to Hammer’s The Quatermass Experiment (1955). Bava would later express that he
was in fact influenced by the story. Not that it matters a great deal, it was
the era of creeping slime and Bava wasn’t alone, with Hammer following their
own trend with X The Unknown (1956) and Hollywood close behind that with The
Arrow’s Brand new
2K restoration of the film has been produced from the original camera negative
and looks very impressive. The picture perhaps lacks a little in terms of fine
detail which is more likely down to poorer grade film stock – remember this was
a low budget production. There are good deep black tones and the general
picture appears far smoother and nicely balanced in regards to overall
contrast. It couldn’t be further from the grainy old prints that were once
circulated. I should also point out, Arrow have used the Italian print of the
film which contains both English and Italian mono soundtracks (Lossless on the
Blu-ray disc). By picking the original Italian track, you can also access the
newly translated English subtitles.
Caltiki bonus material are two new audio commentaries. Tim Lucas, (author of
Mario Bava: All the Colors of the Dark) provides another excellent commentary.
Interesting and articulate, Lucas proves once again to be the perfect choice
for the job. The second commentary by
Troy Howarth, (author of The Haunted World of Mario Bava and So Deadly, So
Perverse: 50 Years of Italian Giallo Films) is also a good listening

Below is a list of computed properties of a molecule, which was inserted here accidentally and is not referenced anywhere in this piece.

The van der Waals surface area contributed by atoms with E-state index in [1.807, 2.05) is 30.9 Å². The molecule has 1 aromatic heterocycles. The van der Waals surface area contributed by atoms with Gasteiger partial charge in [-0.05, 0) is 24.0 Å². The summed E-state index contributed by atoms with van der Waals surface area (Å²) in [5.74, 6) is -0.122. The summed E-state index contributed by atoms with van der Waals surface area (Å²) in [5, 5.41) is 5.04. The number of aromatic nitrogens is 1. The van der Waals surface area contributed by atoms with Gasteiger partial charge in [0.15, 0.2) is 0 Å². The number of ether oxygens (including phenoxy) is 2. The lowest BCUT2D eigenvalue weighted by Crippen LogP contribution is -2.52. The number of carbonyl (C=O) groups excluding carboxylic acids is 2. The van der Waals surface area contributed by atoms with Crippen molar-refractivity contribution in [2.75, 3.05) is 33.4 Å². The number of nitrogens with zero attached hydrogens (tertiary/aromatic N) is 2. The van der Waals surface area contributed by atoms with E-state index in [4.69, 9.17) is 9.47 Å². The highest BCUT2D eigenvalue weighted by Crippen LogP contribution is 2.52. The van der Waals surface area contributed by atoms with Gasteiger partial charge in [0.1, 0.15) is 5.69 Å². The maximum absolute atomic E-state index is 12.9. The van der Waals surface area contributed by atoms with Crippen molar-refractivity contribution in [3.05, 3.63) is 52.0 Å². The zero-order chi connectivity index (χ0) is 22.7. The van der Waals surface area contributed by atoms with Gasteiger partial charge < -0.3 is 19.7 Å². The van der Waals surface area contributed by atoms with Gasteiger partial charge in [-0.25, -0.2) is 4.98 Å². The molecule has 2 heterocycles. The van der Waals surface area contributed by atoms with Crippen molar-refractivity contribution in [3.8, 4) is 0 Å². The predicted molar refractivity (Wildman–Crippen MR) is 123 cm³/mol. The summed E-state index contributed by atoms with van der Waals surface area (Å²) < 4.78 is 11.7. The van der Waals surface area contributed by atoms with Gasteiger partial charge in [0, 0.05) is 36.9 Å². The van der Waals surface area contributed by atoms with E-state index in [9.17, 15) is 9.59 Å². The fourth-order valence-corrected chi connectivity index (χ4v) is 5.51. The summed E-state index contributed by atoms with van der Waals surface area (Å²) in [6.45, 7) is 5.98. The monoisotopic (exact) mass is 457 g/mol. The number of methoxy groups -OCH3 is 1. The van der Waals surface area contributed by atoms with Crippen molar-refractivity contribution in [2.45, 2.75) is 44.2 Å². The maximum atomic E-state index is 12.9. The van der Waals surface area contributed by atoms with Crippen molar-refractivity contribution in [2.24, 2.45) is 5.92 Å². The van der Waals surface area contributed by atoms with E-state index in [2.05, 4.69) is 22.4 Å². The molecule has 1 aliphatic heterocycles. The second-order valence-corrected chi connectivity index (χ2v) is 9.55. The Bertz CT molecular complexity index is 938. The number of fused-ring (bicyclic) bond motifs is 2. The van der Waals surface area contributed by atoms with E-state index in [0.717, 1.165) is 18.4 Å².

experience. There isn’t really too much different to be heard that hasn’t
already been touched upon by Lucas. There is also very little in terms of
contrasting opinions, both men clearly have a love for Bava which results in
their observations generally coming from the same perspective. (Was there a
need for a second commentary?)
From Quatermass to Caltiki is a new and all too short discussion with author and critic Kim Newman on the influence of classic ‘creeping monster’ genre movies.
Riccardo Freda, Forgotten Master is an archival interview with critic Stefano Della Casa which is interesting enough and doesn’t look too ‘archival’ as it appears to be shot on tape. There is also a second featurette, The Genesis of Caltiki which consists of an interview with filmmaker Luigi Cozzi. Both Della Casa and Cozzi speak in their native language with English subs added.
Stefano Della Casa also provides an optional introduction to the film. The bonus material is rounded off by alternate opening titles for the US release version and a couple of original Italian and English trailers.
Arrow has put together a very nice collection. The new 2K restoration is probably just about right. I can’t really see what difference a 4K restoration would had achieved. Caltiki is an important little film from an even smaller niche subgenre. It’s a credit to Arrow, a company who not only possess an impressive vision, but a genuine validation in delivering titles that have for so long tended to allude us.
Technical Spec: Region: B/2, Rating: 15, Duration: 76 mins, Language: Italian / English, Subtitles: English / English SDH, Aspect Ratio: 1.66:1, Audio: Mono, B/W, Discs: 2